Social Policy: Theory and Practice, by Paul Spicker

Policy Press, 2014, xii + 499 pp, 1 4473 1609 1, hbk, £70, 1 4473 1610 7, pbk, £23.99

This third edition of Paul Spicker’s Social Policy combines updated material from two previous books: Social Policy: Themes and approaches, and Policy Analysis for Practice. The subtitle of the new edition of Social Policy, Theory and practice, is accurate. As Spicker puts it: ‘Social policy has always been study for a purpose’ (p.3).

The book is organised in four parts: a study of society (welfare, inequalities, social problems and responses to them, needs, and indicators), policy (how policy-making works, models of welfare, principles and values, strategies, policy analysis), the organisation and delivery of welfare (welfare sectors, public services and bureaucracies, service delivery, recipients, administration), and methods and approaches (research, evidence, application). The book is comprehensive and is an excellent resource for lecturers, students, and researchers. The guide to sources, the glossary, and the indexes, add to the book’s usefulness (although the index might have employed additional subentries).

The volume is not a detailed discussion of particular social policy fields. For that, the reader will need to refer to more specialised volumes. What this book does offer is a general education in how to study social policy in order to provide a context for detailed study of particular fields – and sometimes the text boxes provide illustrations of that process. So, for instance, a section on ‘universality’ is followed by a description of Liberia’s health care system.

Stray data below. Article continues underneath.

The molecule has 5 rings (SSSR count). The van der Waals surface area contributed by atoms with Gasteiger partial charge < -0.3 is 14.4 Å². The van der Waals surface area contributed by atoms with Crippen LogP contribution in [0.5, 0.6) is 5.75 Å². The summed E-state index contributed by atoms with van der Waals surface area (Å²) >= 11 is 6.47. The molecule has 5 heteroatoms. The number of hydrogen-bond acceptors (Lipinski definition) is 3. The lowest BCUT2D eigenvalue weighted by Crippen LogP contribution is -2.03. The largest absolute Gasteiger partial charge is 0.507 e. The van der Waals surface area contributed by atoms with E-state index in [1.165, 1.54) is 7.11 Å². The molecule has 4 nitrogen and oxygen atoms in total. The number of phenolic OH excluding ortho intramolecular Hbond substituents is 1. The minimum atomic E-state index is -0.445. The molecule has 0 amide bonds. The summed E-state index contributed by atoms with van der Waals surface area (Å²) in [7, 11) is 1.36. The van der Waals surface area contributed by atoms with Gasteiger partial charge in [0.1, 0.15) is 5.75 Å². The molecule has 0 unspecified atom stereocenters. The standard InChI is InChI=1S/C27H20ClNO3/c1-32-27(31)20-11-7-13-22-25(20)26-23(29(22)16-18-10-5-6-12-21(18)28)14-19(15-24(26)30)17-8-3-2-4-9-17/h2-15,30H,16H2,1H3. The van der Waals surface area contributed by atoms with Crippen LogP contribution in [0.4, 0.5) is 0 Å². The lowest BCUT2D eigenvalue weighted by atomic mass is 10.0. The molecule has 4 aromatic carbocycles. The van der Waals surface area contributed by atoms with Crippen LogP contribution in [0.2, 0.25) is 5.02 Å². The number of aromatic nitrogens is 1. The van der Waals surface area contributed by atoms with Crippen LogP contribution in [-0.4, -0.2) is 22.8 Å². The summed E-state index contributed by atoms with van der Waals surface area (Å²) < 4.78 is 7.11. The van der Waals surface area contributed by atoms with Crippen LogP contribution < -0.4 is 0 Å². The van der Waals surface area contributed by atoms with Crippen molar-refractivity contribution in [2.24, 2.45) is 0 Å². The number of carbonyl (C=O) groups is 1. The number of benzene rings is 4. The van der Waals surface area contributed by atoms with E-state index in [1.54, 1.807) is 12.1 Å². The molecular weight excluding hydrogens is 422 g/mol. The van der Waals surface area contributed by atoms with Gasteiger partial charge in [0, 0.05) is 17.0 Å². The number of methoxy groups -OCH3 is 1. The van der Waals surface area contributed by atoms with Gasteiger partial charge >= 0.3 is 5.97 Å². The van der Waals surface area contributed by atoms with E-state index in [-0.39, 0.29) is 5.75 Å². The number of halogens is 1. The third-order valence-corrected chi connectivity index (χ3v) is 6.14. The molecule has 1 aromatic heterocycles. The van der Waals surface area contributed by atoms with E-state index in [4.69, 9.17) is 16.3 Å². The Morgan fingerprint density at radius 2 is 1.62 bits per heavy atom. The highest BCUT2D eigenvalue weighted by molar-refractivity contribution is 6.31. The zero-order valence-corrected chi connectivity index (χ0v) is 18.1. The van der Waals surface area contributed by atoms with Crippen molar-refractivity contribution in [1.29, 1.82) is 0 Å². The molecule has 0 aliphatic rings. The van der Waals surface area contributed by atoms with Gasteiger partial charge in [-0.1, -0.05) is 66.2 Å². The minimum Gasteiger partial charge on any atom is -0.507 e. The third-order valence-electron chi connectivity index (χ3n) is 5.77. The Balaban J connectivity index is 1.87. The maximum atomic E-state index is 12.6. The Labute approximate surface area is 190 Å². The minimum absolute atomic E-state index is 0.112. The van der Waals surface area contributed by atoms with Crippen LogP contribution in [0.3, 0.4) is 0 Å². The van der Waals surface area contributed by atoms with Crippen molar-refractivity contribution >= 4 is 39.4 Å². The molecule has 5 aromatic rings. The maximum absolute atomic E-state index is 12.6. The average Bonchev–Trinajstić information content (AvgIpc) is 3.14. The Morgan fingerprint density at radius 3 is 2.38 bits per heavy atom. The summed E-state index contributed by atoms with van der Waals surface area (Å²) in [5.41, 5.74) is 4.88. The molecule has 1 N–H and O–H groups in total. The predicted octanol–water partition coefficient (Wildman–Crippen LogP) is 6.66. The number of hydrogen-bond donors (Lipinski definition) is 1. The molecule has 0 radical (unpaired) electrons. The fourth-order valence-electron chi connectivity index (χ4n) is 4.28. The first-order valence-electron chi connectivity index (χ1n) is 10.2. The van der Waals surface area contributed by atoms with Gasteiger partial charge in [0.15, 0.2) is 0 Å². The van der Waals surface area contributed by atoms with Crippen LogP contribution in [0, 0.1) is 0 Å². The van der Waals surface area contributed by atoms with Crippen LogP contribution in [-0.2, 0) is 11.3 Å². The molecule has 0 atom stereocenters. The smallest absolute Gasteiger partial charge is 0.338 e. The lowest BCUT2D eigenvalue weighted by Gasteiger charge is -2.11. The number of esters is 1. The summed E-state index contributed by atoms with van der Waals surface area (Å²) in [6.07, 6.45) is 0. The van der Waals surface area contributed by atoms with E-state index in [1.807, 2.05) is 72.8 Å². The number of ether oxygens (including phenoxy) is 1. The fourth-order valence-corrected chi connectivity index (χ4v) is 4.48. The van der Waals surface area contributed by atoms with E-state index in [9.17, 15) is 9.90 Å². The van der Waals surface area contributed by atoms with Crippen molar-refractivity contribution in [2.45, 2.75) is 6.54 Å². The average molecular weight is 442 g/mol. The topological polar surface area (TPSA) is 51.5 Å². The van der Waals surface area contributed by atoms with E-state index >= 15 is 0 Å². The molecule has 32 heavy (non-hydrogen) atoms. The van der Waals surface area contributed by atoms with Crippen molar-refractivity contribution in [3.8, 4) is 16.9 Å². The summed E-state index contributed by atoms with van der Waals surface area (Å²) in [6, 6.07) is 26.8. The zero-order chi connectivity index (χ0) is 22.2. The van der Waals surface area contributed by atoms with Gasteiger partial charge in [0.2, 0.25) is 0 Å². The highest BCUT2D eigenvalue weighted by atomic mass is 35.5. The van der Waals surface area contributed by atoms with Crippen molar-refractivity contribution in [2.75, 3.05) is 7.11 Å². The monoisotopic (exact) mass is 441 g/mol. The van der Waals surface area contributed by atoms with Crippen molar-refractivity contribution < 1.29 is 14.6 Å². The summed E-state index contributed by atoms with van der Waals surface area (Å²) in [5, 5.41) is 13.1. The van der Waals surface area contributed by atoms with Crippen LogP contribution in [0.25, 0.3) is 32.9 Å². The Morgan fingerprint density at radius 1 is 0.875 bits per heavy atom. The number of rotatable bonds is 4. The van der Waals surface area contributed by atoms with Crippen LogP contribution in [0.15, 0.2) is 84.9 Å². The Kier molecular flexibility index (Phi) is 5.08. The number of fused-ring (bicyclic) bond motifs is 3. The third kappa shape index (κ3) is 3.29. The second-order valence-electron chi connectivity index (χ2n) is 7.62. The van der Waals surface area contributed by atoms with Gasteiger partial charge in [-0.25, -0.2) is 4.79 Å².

One very good reason for not arranging the book into different social policy fields is, as Spicker makes clear in relation to poverty (p.222), that the different fields are all connected. For instance: any relevant strategy to improve a population’s health will need to provide for adequate income, good healthcare, high quality housing, and reliable sanitation.

The book raises some interesting questions for those of us interested in the reform of the benefits system – for instance: Should payment of a universal benefit be paid automatically, or is it important to enable people to exercise choice, and therefore to require them to make a claim for the benefit? (p.333). The book also provides some important arguments for universal benefits:

The argument for universality is the argument against selective approaches: the process of selection is inefficient, inequitable, difficult to administer, and it fails to reach people. By contrast, universal social provision can reach everyone, on the same terms. The degree of uniformity simplifies administration … . But there are also positive reasons for universality. One is the view that everyone has basic needs, and those needs can often be supplied more simply and effectively through general provision to everyone. … Second, universality has been seen as a way of establishing a different kind of society – one in which every citizen has a right to basic services, and the basic texture and pattern of social life is one in which people do not suffer unjustifiable disadvantages. (pp.218-9)

Social Policy: Theory and practice comes highly recommended as a thorough and stimulating introduction to the field.